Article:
Over the years, along with Twitter, rapidly-growing companies such as Facebook have struggled to accommodate the needs of political campaigns as they've become increasingly important in the political world. While many digital campaign consultants express frustration with a relative lack of resources dedicated to their unique needs - as compared to the resources dedicated to consumer brand advertisers - they recognize the difficulty involved with ensuring an account holder's credibility, in addition to the more general growing pains young companies endure.
"They're growing so fast and furious, that it's really hard to verify an account," said Scott Goodstein, president and founder of Revolution Messaging, a firm that's handling Emanuel's text messaging efforts. "The fact that you have these verification accounts is a major step forward," he said, noting the struggle he experienced when working on the 2008 Obama for America campaign and dealing with a lack of a verification of MySpace accounts. Goodstein stressed his firm has no connection to the Emanuel campaign's Twitter efforts.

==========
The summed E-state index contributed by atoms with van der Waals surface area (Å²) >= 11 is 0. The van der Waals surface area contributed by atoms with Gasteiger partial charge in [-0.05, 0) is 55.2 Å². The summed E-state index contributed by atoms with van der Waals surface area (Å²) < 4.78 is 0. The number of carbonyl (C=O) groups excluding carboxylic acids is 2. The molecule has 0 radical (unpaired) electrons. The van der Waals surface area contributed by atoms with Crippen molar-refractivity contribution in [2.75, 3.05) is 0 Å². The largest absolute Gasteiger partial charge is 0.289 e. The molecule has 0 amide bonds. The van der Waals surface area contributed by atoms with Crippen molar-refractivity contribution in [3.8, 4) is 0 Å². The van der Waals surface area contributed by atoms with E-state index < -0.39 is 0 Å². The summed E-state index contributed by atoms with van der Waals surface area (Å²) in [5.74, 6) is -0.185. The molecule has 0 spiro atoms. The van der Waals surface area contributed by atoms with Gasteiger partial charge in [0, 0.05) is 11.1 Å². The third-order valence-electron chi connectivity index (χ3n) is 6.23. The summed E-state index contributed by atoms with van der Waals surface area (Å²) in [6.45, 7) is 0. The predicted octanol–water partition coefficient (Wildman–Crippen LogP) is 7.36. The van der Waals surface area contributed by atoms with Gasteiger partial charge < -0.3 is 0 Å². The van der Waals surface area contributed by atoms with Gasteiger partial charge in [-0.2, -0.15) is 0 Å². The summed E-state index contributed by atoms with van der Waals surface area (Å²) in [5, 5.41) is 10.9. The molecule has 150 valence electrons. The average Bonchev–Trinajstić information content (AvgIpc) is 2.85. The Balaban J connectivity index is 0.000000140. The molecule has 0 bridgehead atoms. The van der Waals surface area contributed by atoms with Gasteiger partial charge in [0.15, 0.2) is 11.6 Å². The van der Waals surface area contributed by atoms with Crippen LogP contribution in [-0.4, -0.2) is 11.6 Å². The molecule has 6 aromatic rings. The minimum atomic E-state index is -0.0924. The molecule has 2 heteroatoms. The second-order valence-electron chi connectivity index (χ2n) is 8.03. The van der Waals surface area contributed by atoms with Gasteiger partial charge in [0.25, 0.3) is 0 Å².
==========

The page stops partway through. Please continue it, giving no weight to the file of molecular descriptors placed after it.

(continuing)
As the 2012 season fast approaches, however, political campaigns could grow anxious. "It's important now that Twitter has become a communications vehicle for political campaigns...that the account really belongs to the person it purports to belong to; it's so easy to create a Twitter account in any name," said Bassik.
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Kate Kaye was Managing Editor at ClickZ News until October 2012. As a daily reporter and editor for the original news source, she covered beats including digital political campaigns and government regulation of the online ad industry. Kate is the author of Campaign '08: A Turning Point for Digital Media, the only book focused on the paid digital media efforts of the 2008 presidential campaigns. Kate created ClickZ's Politics & Advocacy section, and is the primary contributor to the one-of-a-kind section. She began reporting on the interactive ad industry in 1999 and has spoken at several events and in interviews for television, radio, print, and digital media outlets. You can follow Kate on Twitter at @LowbrowKate.